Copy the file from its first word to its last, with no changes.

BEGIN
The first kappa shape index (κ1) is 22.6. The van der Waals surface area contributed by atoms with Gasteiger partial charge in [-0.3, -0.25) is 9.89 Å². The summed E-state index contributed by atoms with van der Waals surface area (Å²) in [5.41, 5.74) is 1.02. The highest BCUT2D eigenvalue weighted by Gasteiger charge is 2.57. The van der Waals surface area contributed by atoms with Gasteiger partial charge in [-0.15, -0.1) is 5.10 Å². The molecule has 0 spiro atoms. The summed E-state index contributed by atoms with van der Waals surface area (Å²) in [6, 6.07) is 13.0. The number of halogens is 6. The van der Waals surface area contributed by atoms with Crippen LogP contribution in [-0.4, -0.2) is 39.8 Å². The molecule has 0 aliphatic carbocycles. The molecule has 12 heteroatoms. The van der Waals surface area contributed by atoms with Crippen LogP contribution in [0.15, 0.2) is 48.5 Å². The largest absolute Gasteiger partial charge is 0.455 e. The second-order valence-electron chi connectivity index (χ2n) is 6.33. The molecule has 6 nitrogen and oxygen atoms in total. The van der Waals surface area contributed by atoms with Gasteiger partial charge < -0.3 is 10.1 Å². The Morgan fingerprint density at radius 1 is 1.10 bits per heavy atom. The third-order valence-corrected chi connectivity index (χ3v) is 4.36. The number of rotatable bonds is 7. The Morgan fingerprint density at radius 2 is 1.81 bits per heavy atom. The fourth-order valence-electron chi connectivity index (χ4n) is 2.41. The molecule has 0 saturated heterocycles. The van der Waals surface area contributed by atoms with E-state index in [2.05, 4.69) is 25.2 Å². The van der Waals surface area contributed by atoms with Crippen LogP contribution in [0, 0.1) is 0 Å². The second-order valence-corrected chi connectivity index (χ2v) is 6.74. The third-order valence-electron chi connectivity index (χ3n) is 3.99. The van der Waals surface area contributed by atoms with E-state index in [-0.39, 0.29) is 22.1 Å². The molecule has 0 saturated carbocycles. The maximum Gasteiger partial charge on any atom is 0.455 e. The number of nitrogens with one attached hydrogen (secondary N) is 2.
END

The first kappa shape index (κ1) is 22.6. The van der Waals surface area contributed by atoms with Gasteiger partial charge in [-0.3, -0.25) is 9.89 Å². The summed E-state index contributed by atoms with van der Waals surface area (Å²) in [5.41, 5.74) is 1.02. The highest BCUT2D eigenvalue weighted by Gasteiger charge is 2.57. The van der Waals surface area contributed by atoms with Gasteiger partial charge in [-0.15, -0.1) is 5.10 Å². The molecule has 0 spiro atoms. The summed E-state index contributed by atoms with van der Waals surface area (Å²) in [6, 6.07) is 13.0. The number of halogens is 6. The van der Waals surface area contributed by atoms with Crippen LogP contribution in [-0.4, -0.2) is 39.8 Å². The molecule has 0 aliphatic carbocycles. The molecule has 12 heteroatoms. The van der Waals surface area contributed by atoms with Crippen LogP contribution in [0.15, 0.2) is 48.5 Å². The largest absolute Gasteiger partial charge is 0.455 e. The second-order valence-electron chi connectivity index (χ2n) is 6.33. The molecule has 6 nitrogen and oxygen atoms in total. The van der Waals surface area contributed by atoms with Gasteiger partial charge < -0.3 is 10.1 Å². The Morgan fingerprint density at radius 1 is 1.10 bits per heavy atom. The third-order valence-corrected chi connectivity index (χ3v) is 4.36. The number of rotatable bonds is 7. The Morgan fingerprint density at radius 2 is 1.81 bits per heavy atom. The fourth-order valence-electron chi connectivity index (χ4n) is 2.41. The molecule has 0 saturated heterocycles. The van der Waals surface area contributed by atoms with E-state index in [2.05, 4.69) is 25.2 Å². The van der Waals surface area contributed by atoms with Crippen LogP contribution in [0, 0.1) is 0 Å². The second-order valence-corrected chi connectivity index (χ2v) is 6.74. The third-order valence-electron chi connectivity index (χ3n) is 3.99. The van der Waals surface area contributed by atoms with E-state index in [-0.39, 0.29) is 22.1 Å². The molecule has 0 saturated carbocycles. The maximum Gasteiger partial charge on any atom is 0.455 e. The number of nitrogens with one attached hydrogen (secondary N) is 2.